“Architecture Students Should Never Do All-Nighters. Change My Mind.”

It’s easy to say, “Just don’t do it; get a handle on your time management,” but you see, it’s not so simple.

Samantha Frew Samantha Frew


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The deadline is approaching; printouts are strewn across every surface while hands and wrists are stained with ink. Coffee cups have long since been abandoned to be replaced with stacks of aluminum cans once full of liquid energy. Shoes are discarded in a corner, now hindering the never-ending trips to the copy machine, and tired eyes have been rubbed red raw, contact lenses replaced by spare glasses found in a drawer. Fingers and shoulders are cramped and frozen thanks to hours of endless CAD, but there is no end in sight: spines feel like they will never straighten again. The diet of cold, stale carbohydrates does nothing for the looming cloud of anxiety — What if I still haven’t done enough?

I doubt there’s no person is reading this who doesn’t cringe with the reminder of what it takes to survive the dreaded all-nighter, architect or otherwise. If you’re lucky, your last was many years ago, or more likely; it’s precisely what is on the cards for Thursday evening and the foreseeable future. The fact is, all-nighters have become part of many working strategies and architectural practice is particularly susceptible. It’s quite easy to say, “Just don’t do it; get a handle on your time management, and you won’t need to do all-nighters.” But you see, it’s not so simple.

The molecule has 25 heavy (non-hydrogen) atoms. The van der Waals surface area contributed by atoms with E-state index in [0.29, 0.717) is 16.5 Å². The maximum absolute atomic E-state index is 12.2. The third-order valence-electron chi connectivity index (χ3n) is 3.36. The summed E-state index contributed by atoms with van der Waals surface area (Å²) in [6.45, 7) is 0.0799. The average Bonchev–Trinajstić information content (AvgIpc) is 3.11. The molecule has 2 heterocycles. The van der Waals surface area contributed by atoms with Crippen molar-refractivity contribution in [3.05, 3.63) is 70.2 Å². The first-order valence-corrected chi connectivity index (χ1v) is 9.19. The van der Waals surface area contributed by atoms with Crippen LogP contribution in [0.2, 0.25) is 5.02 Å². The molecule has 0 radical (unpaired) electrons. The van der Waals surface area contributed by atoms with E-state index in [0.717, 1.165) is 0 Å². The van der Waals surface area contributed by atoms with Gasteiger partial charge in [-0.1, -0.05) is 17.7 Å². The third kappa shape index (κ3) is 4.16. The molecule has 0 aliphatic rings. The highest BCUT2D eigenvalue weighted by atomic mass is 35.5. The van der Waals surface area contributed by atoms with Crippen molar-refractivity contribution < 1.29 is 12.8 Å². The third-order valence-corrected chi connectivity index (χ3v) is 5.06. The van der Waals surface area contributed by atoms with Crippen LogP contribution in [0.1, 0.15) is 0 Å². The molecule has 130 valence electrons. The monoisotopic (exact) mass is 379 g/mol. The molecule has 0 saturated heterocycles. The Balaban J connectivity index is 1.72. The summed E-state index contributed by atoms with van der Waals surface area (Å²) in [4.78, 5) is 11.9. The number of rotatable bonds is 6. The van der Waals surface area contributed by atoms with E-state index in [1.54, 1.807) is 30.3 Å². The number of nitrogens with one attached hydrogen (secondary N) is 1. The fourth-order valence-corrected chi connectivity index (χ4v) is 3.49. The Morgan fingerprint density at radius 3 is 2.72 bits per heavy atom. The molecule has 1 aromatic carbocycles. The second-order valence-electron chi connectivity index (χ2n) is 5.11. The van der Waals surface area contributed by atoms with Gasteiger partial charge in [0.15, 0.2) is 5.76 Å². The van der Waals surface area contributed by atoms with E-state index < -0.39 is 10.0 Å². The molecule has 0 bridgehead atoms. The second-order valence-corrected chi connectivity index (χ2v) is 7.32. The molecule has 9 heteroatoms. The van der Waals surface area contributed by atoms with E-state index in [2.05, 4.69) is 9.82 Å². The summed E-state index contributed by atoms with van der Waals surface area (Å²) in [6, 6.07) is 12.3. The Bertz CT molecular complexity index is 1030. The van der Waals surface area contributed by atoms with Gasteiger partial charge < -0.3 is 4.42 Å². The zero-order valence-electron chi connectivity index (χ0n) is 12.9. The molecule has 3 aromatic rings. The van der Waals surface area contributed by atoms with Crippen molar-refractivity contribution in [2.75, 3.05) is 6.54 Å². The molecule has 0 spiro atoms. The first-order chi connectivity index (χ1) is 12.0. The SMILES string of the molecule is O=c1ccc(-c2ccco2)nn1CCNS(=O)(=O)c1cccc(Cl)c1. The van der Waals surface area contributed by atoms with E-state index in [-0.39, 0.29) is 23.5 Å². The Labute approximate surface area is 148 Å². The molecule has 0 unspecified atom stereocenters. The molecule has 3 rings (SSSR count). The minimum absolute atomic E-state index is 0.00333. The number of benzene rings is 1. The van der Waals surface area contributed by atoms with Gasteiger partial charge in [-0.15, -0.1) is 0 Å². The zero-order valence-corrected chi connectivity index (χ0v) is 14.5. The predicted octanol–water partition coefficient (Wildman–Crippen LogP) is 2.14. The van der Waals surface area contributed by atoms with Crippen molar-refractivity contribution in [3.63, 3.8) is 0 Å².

Photo by DCStudio

There are many reasons someone might legitimately need to do an all-nighter; maybe everything was put off until the last minute, there was a family emergency, you got sick, or perhaps you wanted to explore a different direction halfway through your process. Maybe you faced the ever stomach-churning, failed backup dilemma. Throughout my own career, at one time or another, yes to all of the above.

That being said, if you’re honest with yourself, the reason you’re most likely doing an all-nighter is that you believe the work could be better, and there is still time to make it so. In almost all design processes, the end is not until after the moment the work is issued and handed over. Prior to that, there is inevitably something more that could be done, lighting that can be tweaked, drawings that can be re-checked, line weights that can be altered, whatever it is, there is always a next step on the “if we have time list.” There it is; the reason so many of us get caught up after hours —it’s that we can.

Architectural studies are undoubtedly demanding. Courses are specifically designed to prepare students for the realities of practice while learning the craft that is architecture. Tutors and professors are typically practicing architects who are given a platform from which they share their experiences and heed warnings of what to expect “in the real world.” The thing is, college and university are the real world. Students, would you believe it, are real people, and the effects of doing an all-nighter are the same on them as any of the rest of us. All-nighters have highly damaging effects on how we function. Altogether skipping a night of sleep can harm your thinking, cognition, mood and emotions, leading to diminished physical well-being.

Photo by snowing